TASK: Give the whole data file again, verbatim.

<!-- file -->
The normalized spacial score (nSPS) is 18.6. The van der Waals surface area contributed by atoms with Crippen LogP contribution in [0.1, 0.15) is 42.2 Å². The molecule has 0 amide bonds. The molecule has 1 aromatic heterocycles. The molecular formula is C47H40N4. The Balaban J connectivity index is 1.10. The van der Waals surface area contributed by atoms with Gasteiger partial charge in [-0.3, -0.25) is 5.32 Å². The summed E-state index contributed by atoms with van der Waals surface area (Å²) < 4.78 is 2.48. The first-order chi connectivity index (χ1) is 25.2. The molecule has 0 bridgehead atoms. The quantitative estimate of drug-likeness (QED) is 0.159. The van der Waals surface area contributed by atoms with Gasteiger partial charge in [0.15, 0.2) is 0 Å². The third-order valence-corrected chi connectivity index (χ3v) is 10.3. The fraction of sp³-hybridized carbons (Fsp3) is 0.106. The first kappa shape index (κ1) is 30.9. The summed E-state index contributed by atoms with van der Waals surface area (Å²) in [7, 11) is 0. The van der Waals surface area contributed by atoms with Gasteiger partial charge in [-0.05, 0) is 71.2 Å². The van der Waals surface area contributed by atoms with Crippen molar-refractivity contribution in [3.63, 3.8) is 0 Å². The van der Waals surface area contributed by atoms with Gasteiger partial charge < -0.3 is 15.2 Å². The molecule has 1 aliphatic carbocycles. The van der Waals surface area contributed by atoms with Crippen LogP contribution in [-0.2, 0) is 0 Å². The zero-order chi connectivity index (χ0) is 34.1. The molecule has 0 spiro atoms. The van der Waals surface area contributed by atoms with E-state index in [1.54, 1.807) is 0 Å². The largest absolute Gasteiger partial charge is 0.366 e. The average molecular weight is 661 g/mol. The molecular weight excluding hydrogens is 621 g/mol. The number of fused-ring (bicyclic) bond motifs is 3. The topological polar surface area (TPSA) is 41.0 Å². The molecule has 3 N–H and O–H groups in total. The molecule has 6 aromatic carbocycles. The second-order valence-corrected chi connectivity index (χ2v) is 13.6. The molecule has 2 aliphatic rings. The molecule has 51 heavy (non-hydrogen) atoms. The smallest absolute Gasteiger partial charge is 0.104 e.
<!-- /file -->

The normalized spacial score (nSPS) is 18.6. The van der Waals surface area contributed by atoms with Crippen LogP contribution in [0.1, 0.15) is 42.2 Å². The molecule has 0 amide bonds. The molecule has 1 aromatic heterocycles. The molecular formula is C47H40N4. The Balaban J connectivity index is 1.10. The van der Waals surface area contributed by atoms with Gasteiger partial charge in [-0.3, -0.25) is 5.32 Å². The summed E-state index contributed by atoms with van der Waals surface area (Å²) < 4.78 is 2.48. The first-order chi connectivity index (χ1) is 25.2. The molecule has 0 bridgehead atoms. The quantitative estimate of drug-likeness (QED) is 0.159. The van der Waals surface area contributed by atoms with Gasteiger partial charge in [0.15, 0.2) is 0 Å². The third-order valence-corrected chi connectivity index (χ3v) is 10.3. The fraction of sp³-hybridized carbons (Fsp3) is 0.106. The first kappa shape index (κ1) is 30.9. The summed E-state index contributed by atoms with van der Waals surface area (Å²) in [7, 11) is 0. The van der Waals surface area contributed by atoms with Gasteiger partial charge in [-0.05, 0) is 71.2 Å². The van der Waals surface area contributed by atoms with Crippen molar-refractivity contribution in [3.63, 3.8) is 0 Å². The van der Waals surface area contributed by atoms with Gasteiger partial charge < -0.3 is 15.2 Å². The molecule has 1 aliphatic carbocycles. The van der Waals surface area contributed by atoms with Crippen LogP contribution in [-0.2, 0) is 0 Å². The zero-order chi connectivity index (χ0) is 34.1. The molecule has 0 spiro atoms. The van der Waals surface area contributed by atoms with E-state index in [1.54, 1.807) is 0 Å². The largest absolute Gasteiger partial charge is 0.366 e. The average molecular weight is 661 g/mol. The molecular weight excluding hydrogens is 621 g/mol. The number of fused-ring (bicyclic) bond motifs is 3. The topological polar surface area (TPSA) is 41.0 Å². The molecule has 3 N–H and O–H groups in total. The molecule has 6 aromatic carbocycles. The second-order valence-corrected chi connectivity index (χ2v) is 13.6. The molecule has 2 aliphatic rings. The molecule has 51 heavy (non-hydrogen) atoms. The smallest absolute Gasteiger partial charge is 0.104 e.